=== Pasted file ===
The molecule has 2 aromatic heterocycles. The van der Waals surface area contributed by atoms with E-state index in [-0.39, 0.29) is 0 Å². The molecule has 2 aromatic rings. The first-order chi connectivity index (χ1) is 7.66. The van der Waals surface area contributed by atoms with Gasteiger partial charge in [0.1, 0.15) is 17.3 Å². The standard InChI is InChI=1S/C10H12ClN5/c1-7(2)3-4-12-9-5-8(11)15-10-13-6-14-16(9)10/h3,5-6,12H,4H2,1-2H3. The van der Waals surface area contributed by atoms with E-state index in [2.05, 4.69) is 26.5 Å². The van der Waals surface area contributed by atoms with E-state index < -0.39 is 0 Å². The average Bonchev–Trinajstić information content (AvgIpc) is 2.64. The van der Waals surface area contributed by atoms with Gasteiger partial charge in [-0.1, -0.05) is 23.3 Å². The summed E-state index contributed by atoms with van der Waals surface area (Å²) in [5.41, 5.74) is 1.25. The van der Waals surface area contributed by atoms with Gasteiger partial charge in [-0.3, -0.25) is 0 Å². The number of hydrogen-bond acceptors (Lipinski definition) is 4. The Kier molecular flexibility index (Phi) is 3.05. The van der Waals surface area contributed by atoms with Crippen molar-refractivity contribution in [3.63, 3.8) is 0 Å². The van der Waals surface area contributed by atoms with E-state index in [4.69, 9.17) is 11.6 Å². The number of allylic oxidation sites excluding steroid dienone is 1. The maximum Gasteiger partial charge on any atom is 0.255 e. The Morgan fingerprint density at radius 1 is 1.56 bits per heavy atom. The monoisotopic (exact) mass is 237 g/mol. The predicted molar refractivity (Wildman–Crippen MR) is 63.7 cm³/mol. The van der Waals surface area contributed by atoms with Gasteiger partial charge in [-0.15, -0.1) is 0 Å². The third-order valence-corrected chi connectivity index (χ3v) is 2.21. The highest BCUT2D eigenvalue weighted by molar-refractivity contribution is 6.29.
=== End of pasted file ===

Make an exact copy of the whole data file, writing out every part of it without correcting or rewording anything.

The molecule has 2 aromatic heterocycles. The van der Waals surface area contributed by atoms with E-state index in [-0.39, 0.29) is 0 Å². The molecule has 2 aromatic rings. The first-order chi connectivity index (χ1) is 7.66. The van der Waals surface area contributed by atoms with Gasteiger partial charge in [0.1, 0.15) is 17.3 Å². The standard InChI is InChI=1S/C10H12ClN5/c1-7(2)3-4-12-9-5-8(11)15-10-13-6-14-16(9)10/h3,5-6,12H,4H2,1-2H3. The van der Waals surface area contributed by atoms with E-state index in [2.05, 4.69) is 26.5 Å². The van der Waals surface area contributed by atoms with E-state index < -0.39 is 0 Å². The average Bonchev–Trinajstić information content (AvgIpc) is 2.64. The van der Waals surface area contributed by atoms with Gasteiger partial charge in [-0.1, -0.05) is 23.3 Å². The summed E-state index contributed by atoms with van der Waals surface area (Å²) in [5.41, 5.74) is 1.25. The van der Waals surface area contributed by atoms with Gasteiger partial charge in [-0.3, -0.25) is 0 Å². The number of hydrogen-bond acceptors (Lipinski definition) is 4. The Kier molecular flexibility index (Phi) is 3.05. The van der Waals surface area contributed by atoms with Crippen molar-refractivity contribution in [3.63, 3.8) is 0 Å². The van der Waals surface area contributed by atoms with E-state index in [4.69, 9.17) is 11.6 Å². The number of allylic oxidation sites excluding steroid dienone is 1. The maximum Gasteiger partial charge on any atom is 0.255 e. The Morgan fingerprint density at radius 1 is 1.56 bits per heavy atom. The monoisotopic (exact) mass is 237 g/mol. The predicted molar refractivity (Wildman–Crippen MR) is 63.7 cm³/mol. The van der Waals surface area contributed by atoms with Gasteiger partial charge in [-0.15, -0.1) is 0 Å². The third-order valence-corrected chi connectivity index (χ3v) is 2.21. The highest BCUT2D eigenvalue weighted by molar-refractivity contribution is 6.29.